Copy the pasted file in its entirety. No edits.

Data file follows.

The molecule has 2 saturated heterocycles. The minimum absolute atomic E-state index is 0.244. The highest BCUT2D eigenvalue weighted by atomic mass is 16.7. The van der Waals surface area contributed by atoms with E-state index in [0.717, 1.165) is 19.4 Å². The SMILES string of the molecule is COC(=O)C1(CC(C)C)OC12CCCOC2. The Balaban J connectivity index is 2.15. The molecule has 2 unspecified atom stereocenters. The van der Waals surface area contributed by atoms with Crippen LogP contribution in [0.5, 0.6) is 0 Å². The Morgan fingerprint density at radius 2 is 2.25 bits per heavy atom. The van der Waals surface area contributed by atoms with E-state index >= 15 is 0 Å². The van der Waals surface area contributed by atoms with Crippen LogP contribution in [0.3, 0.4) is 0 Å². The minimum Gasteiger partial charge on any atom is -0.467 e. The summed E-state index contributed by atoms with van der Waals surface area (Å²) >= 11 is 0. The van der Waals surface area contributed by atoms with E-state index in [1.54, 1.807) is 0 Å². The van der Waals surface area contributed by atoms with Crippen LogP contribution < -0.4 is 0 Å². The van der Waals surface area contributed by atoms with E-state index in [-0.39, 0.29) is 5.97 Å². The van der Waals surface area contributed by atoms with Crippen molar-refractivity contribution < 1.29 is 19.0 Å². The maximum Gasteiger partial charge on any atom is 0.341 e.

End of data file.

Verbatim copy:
The molecule has 2 saturated heterocycles. The minimum absolute atomic E-state index is 0.244. The highest BCUT2D eigenvalue weighted by atomic mass is 16.7. The van der Waals surface area contributed by atoms with E-state index in [0.717, 1.165) is 19.4 Å². The SMILES string of the molecule is COC(=O)C1(CC(C)C)OC12CCCOC2. The Balaban J connectivity index is 2.15. The molecule has 2 unspecified atom stereocenters. The van der Waals surface area contributed by atoms with Crippen LogP contribution in [0.5, 0.6) is 0 Å². The Morgan fingerprint density at radius 2 is 2.25 bits per heavy atom. The van der Waals surface area contributed by atoms with E-state index >= 15 is 0 Å². The van der Waals surface area contributed by atoms with Crippen LogP contribution in [0.3, 0.4) is 0 Å². The minimum Gasteiger partial charge on any atom is -0.467 e. The summed E-state index contributed by atoms with van der Waals surface area (Å²) >= 11 is 0. The van der Waals surface area contributed by atoms with E-state index in [1.54, 1.807) is 0 Å². The van der Waals surface area contributed by atoms with Crippen LogP contribution < -0.4 is 0 Å². The van der Waals surface area contributed by atoms with E-state index in [-0.39, 0.29) is 5.97 Å². The van der Waals surface area contributed by atoms with Crippen molar-refractivity contribution < 1.29 is 19.0 Å². The maximum Gasteiger partial charge on any atom is 0.341 e.